Friday, September 9, 2022

Walking the Canal

Canal de la Bobine in Narbonne

After a month here in Narbonne, we will be moving up to Argens-Minervois, where we will be meeting up with our son and his partner and renting a boat to travel on the Canal de Midi. If you have been following my posts for a few years, you will recall that we did this in the UK a number of times (September 2015 and September 2017) on the unique narrowboats used in the UK. Here in France the canals are wider, the locks bigger and the boats are not so “narrow”. I will of course be posting about that part of the vacation, but today we decided to walk down to the canal which runs through Narbonne and connects to the Canal de Midi which we will be experiencing. 

The canal system in France was built to connect the Atlantic Ocean with the Mediterranean through France in the 1600’s and completed in 1681 and has been operating without interruption for over three centuries.

Boats Moored in Narbonne

The canal here in Narbonne is called the Canal de la Robine, and it connects the town to the canals running north to Toulouse and south to the Mediterranean. We found the canal on our first day exploring the town as it runs right past the Halles Market and many days an open market is held along the banks of the canal. Just down from the Market is a famous bridge which was built with houses on it, and now contains an up-scale shopping area.

Walking the Canal

We headed in the opposite direction out of town following rows of boats moored alongside the canal in the town. As in the UK, these canals were originally built before the days of railways and boats towed by horses were an important means of transportation, so the canals usually have a “tow path” running alongside the canal which are maintained today as nice smooth, flat recreational trails. In town these pathways are paved, but once you leave the town they become gravel, but are widely used and we encountered many walkers, runners and bicycles.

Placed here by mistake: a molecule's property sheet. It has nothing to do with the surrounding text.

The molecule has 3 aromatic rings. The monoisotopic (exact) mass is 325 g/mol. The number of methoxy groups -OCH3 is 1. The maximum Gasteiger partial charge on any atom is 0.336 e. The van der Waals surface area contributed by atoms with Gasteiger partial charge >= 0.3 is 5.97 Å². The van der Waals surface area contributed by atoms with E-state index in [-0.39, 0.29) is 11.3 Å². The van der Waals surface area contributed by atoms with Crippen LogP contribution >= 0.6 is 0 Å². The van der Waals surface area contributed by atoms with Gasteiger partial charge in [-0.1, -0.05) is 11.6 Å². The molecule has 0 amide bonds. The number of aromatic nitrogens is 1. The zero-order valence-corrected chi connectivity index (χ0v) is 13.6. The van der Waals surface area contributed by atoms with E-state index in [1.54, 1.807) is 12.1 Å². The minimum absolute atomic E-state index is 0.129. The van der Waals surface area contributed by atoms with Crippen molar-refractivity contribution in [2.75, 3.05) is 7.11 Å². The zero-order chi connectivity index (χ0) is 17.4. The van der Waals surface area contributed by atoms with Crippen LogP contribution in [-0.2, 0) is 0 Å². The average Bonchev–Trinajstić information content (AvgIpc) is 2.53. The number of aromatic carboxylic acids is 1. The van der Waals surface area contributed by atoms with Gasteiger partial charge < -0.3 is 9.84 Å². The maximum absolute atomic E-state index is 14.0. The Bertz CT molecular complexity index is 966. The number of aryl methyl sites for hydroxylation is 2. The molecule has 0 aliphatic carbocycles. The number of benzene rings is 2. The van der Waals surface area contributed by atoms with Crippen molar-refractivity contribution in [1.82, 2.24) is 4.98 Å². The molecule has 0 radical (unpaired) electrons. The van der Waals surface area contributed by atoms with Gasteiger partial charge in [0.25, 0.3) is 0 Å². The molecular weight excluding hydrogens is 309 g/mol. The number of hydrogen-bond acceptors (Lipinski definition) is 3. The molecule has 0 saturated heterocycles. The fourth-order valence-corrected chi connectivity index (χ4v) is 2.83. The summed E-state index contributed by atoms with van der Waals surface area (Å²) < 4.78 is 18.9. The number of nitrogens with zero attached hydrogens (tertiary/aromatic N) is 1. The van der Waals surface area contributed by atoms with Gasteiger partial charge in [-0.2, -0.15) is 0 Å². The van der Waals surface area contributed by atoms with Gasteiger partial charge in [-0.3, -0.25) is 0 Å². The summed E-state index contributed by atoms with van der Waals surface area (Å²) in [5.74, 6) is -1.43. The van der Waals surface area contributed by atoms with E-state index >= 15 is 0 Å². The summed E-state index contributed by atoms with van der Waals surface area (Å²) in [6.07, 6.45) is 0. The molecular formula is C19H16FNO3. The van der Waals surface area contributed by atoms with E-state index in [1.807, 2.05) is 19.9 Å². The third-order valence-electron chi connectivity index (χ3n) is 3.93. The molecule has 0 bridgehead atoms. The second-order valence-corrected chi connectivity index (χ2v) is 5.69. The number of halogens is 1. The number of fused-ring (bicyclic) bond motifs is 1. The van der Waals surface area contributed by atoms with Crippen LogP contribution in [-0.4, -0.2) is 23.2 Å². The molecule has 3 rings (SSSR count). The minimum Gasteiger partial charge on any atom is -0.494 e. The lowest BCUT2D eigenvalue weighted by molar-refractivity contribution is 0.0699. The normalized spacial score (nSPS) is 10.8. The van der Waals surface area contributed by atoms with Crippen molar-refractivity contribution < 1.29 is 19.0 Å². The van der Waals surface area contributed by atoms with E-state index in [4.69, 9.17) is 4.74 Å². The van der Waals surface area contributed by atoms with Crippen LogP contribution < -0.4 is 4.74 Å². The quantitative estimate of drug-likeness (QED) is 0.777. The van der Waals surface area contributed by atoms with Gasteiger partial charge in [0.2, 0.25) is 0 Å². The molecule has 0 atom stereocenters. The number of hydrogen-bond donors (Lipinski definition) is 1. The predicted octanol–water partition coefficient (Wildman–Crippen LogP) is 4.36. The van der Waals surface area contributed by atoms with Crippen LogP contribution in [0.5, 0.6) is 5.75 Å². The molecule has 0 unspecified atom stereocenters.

Plane Trees along the Canal
The canals here in this area of France are famous for their stately plane trees lining the banks. These trees provided shade along the canal and in many places it was like driving through a tunnel of leaves. Unfortunately it is thought that during the war, American ammunition boxes introduces a disease called Canker Stain which is slowly killing the trees and many have had to be cut down. In places where the disease has killed most of the trees, new planting of varied species are being carried out and the mixed types of trees should avoid this in the future. 

We walked about two kilometres along the canal and in minutes we were out of town and walking in the French country side. In many ways these French canals are not so unlike the ones we were accustomed to in the UK and provide a relaxing and unique way to see the country. I am looking forward to exploring further in the boat we will rent. Stay tuned!

Modern Highways and Ancient Canals Coexisting

1 comment:

  1. Thanks for posting! We've been enjoying walking along the canal here in Ottawa. Can't wait to read about your boat trip.